Sometimes doctors may give you drugs to reduce the risk of a blood clot.
Your doctor or nurse can give you more information about blood clots. We also have more information on blood clots.
Rarely, myeloma causes a very high level of paraprotein in the blood. This means the blood can become thicker than normal. This is called hyperviscosity syndrome. It can cause symptoms such as:
- blurred vision
- abnormal bleeding
You may need a plasma exchange (plasmapheresis). This is a procedure that removes the abnormal paraprotein from the blood.
Below is a sample of the sources used in our myeloma information. If you would like more information about the sources we use, please contact us at firstname.lastname@example.org
National Institute for Health and Care Excellence (NICE). Myeloma: diagnosis and management. NICE guideline [NG35]. Published: 10 February 2016 Last updated: 25 October 2018. Available from: https://www.nice.org.uk/guidance/ng35/chapter/recommendations Accessed: 19/07/22
Jonathan Sive et al., on behalf of the British Society of Haematology. British Journal of Haematology. Guidelines on the diagnosis, investigation and initial treatment of myeloma: a British Society for Haematology/UK Myeloma Forum Guideline. Published: 21 March 2021 Available from: https://onlinelibrary.wiley.com/doi/10.1111/bjh.17410 Accessed: 19/07/22
M.A. Dimopoulos et al. Annals of oncology. European Society for Medical Oncology (ESMO). Multiple myeloma: EHA-ESMO Clinical Practice Guidelines for diagnosis, treatment and follow-up. Volume 32, ISSUE 3, P309-322, March 01, 2021. Available from: https://www.annalsofoncology.org/article/S0923-7534(20)43169-2/fulltext Accessed: 19/07/22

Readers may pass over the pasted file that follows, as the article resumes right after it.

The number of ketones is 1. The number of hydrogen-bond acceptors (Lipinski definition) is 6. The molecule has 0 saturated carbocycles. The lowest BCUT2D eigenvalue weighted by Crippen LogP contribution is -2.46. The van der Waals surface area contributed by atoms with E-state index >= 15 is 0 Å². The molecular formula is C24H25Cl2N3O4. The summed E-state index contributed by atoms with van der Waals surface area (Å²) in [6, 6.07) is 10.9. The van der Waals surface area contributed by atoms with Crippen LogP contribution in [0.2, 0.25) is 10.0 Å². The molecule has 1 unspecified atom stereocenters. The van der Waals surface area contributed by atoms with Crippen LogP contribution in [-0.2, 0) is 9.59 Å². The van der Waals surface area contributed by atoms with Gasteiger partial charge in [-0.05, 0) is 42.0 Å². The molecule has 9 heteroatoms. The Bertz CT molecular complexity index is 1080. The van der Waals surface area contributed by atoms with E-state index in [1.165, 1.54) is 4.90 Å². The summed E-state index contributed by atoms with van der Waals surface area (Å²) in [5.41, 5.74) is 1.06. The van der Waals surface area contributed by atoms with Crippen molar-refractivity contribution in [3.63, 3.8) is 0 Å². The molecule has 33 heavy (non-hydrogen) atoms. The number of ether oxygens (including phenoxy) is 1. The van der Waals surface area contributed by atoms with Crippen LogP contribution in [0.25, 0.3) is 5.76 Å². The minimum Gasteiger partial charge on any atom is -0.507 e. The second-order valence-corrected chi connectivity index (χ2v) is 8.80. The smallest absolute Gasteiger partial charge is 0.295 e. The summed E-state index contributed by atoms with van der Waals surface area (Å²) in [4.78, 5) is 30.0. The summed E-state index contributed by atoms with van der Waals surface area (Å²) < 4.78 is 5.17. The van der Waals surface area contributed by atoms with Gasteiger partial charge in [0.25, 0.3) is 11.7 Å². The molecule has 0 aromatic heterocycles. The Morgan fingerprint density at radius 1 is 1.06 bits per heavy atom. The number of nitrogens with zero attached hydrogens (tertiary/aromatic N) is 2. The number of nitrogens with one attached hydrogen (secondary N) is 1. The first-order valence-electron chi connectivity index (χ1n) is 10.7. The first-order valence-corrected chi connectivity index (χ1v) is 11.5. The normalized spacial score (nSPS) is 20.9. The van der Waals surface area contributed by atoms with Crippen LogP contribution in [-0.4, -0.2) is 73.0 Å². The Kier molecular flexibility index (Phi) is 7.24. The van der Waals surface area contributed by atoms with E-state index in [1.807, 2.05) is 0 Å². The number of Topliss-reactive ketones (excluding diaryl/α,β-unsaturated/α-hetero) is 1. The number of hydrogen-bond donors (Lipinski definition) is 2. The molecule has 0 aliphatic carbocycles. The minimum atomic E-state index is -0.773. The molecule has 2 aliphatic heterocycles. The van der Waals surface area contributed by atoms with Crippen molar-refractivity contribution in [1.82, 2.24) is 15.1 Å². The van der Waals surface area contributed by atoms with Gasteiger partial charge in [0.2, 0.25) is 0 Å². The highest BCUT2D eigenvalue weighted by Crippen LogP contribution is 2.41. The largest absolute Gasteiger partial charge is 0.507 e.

This information has been written, revised and edited by Macmillan Cancer Support’s Cancer Information Development team. It has been reviewed by expert medical and health professionals and people living with cancer. It has been approved by Senior Medical Editor, Dr Anne Parker, Consultant Haematologist.
Our cancer information has been awarded the PIF TICK. Created by the Patient Information Forum, this quality mark shows we meet PIF’s 10 criteria for trustworthy health information.
The language we use
We want everyone affected by cancer to feel our information is written for them.
We try to make sure our information is as clear as possible. We use plain English, avoid jargon, explain any medical words, use illustrations to explain text, and make sure important points are highlighted clearly.
We use gender-inclusive language and talk to our readers as ‘you’ so that everyone feels included. Where clinically necessary we use the terms ‘men’ and ‘women’ or ‘male’ and ‘female’. For example, we do so when talking about parts of the body or mentioning statistics or research about who is affected. Our aims are for our information to be as clear and relevant as possible for everyone.
You can read more about how we produce our information here.